After the spill, a damage assessment incorporating more than 70 studies was put together, which resulted in a lawsuit against the ship’s owners and operators, Regal Stone Limited and Fleet Management Ltd.
A settlement was reached in Sept. 2011 that resulted in $32.3 million being awarded to a group of agencies, including the California Dept. of Fish and Wildlife, California State Lands Commission, United States Fish and Wildlife Service, National Parks Service, Bureau of Land Management and National Oceanic and Atmospheric Administration. A restoration plan designated $5 million for bird restoration; $4 million for habitat restoration, $2.5 million for eelgrass restoration and $18.8 million for recreational improvements. About $20 million of that settlement fund has been spent so far — some on projects you may have experienced in the Peninsula and local waterfronts.
Settlement dollars have helped pay for upgrades to the Foster City kiteboard and windsurfing area; improvements to Coyote Point in San Mateo, the youth and family program at the Palo Alto Baylands, Bay Trail beautification efforts in East Palo Alto. They’ve funded some coastside projects too: improvements to the Pacifica pier and Montara Beach, and access and erosion control planning at Surfer’s Beach.
Access an interactive map of all the projects here.
Keeping the Bay clean
In the last decade, local organizations such as Baykeeper have worked to minimize the risk of future oil spills by limiting the amount of oil that’s brought into the bay. According to Ms. Choksi-Chugh, the group fought off the installation of a new oil storage facility in Pittsburg and an expansion of the Valero oil refinery in Benicia. Right now, they’re embattled against Phillips 66, which is seeking to bring in more oil tankers near the bay at its refinery in Rodeo, near the Carquinez Bridge.
The organization was also behind a number of state laws passed since 2007 intended to improve public safety during oil spills. A 1.5 cent per barrel fee increase now helps raise funds for oil spill response, and required unannounced emergency drills and inspections for oil spill first responders to help ensure emergency readiness. Another law requires local emergency responders to be notified promptly when a spill happens, and for volunteers to be trained to respond properly with the right equipment.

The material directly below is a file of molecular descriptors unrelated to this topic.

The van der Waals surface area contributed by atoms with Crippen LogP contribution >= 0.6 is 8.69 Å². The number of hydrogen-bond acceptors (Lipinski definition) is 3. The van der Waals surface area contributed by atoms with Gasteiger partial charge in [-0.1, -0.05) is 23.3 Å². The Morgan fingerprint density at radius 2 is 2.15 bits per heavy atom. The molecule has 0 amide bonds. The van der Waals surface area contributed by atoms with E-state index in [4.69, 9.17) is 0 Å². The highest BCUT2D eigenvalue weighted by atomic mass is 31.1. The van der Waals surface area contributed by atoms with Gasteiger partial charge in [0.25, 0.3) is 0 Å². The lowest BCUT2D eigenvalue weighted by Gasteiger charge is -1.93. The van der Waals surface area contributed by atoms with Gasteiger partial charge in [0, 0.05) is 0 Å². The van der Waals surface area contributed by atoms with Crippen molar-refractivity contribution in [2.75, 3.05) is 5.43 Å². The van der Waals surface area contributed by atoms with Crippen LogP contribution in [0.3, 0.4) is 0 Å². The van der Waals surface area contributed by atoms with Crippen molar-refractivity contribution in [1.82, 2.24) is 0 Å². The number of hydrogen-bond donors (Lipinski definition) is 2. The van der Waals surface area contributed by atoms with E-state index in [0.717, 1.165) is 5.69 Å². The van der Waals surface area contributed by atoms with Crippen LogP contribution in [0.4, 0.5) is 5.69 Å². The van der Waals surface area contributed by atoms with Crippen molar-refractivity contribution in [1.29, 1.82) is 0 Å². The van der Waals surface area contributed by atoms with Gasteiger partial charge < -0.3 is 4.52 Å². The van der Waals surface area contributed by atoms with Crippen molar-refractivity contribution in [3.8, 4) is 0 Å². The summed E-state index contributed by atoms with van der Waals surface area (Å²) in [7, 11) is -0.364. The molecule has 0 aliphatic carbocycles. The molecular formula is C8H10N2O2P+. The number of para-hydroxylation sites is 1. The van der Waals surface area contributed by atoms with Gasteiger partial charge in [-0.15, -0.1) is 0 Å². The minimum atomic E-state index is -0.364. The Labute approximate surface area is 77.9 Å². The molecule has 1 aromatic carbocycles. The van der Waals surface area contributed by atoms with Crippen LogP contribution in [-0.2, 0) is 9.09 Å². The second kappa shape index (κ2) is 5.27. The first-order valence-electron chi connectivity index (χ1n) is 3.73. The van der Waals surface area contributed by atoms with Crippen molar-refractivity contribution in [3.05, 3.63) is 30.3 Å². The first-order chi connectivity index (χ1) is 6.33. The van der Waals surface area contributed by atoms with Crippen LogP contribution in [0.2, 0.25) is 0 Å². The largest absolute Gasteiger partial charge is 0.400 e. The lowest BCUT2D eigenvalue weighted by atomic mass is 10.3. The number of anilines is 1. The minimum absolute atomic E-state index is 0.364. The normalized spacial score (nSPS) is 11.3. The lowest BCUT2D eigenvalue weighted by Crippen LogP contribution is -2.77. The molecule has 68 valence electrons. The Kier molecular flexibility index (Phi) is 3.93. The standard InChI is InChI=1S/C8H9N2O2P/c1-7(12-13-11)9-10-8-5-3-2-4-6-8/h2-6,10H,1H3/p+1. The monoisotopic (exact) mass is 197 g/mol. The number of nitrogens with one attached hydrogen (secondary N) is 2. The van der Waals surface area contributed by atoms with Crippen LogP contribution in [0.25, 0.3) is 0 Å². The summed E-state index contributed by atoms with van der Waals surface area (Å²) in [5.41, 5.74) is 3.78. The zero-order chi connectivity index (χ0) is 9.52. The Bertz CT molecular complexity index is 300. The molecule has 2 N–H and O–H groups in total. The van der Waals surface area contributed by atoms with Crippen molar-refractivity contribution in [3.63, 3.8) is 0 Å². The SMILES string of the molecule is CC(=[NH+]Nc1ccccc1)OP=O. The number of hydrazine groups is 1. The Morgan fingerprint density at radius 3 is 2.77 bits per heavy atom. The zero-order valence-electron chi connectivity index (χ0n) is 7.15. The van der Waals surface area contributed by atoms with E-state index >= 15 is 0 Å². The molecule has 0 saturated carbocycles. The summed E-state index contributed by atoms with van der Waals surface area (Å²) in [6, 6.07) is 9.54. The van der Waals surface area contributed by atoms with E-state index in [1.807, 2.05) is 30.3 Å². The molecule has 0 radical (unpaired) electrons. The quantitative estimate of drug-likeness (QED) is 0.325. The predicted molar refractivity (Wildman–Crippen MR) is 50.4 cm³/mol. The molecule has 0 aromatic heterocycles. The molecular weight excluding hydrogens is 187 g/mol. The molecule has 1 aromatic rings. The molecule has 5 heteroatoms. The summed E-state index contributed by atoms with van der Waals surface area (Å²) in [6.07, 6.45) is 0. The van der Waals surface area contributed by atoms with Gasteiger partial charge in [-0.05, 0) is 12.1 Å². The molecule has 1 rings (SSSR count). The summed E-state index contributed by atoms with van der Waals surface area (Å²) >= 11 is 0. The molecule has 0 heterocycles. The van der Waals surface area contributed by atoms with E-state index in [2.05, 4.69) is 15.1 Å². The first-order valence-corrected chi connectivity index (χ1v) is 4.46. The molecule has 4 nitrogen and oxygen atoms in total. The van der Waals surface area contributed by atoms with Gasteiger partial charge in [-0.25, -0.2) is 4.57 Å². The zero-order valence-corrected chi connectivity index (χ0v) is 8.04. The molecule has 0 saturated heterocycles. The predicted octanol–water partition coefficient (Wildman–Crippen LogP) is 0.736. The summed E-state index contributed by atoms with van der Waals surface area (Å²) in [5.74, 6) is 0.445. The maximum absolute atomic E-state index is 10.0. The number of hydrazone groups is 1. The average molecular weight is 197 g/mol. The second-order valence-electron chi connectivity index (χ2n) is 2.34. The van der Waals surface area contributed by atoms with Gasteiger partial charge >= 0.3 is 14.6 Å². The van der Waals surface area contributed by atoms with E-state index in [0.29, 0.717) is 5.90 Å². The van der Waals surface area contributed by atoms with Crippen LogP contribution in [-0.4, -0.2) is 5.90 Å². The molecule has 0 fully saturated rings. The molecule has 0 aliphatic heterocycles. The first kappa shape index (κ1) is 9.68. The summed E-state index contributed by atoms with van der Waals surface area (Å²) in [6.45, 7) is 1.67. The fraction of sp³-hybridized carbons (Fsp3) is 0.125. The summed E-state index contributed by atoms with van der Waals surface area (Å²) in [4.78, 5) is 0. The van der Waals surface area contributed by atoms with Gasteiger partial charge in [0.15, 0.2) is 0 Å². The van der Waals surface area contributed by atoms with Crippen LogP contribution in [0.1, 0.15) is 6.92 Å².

More locally, Baykeeper has gone after other sources of pollution in the bay, like stormwater runoff, industrial heavy metals and sewage. Baykeeper has worked with cities like Burlingame, Hillsborough and San Carlos to reduce the number of sewage spills that can pollute the bay. Each year, she said, there are still hundreds of small oil spills into the Bay, each up to a few gallons.
“That could all be undone the moment a big oil spill happens,” she said.
And, she noted, another spill is a question of when, not if. A lot of oil is brought in and out of the bay via oil tankers, and on the shoreline via oil trains and refineries.
“There’s definitely a chance of another big spill happening again,” she said. “The only thing that would prevent it…is if we get to a point where we’re in a clean energy future.”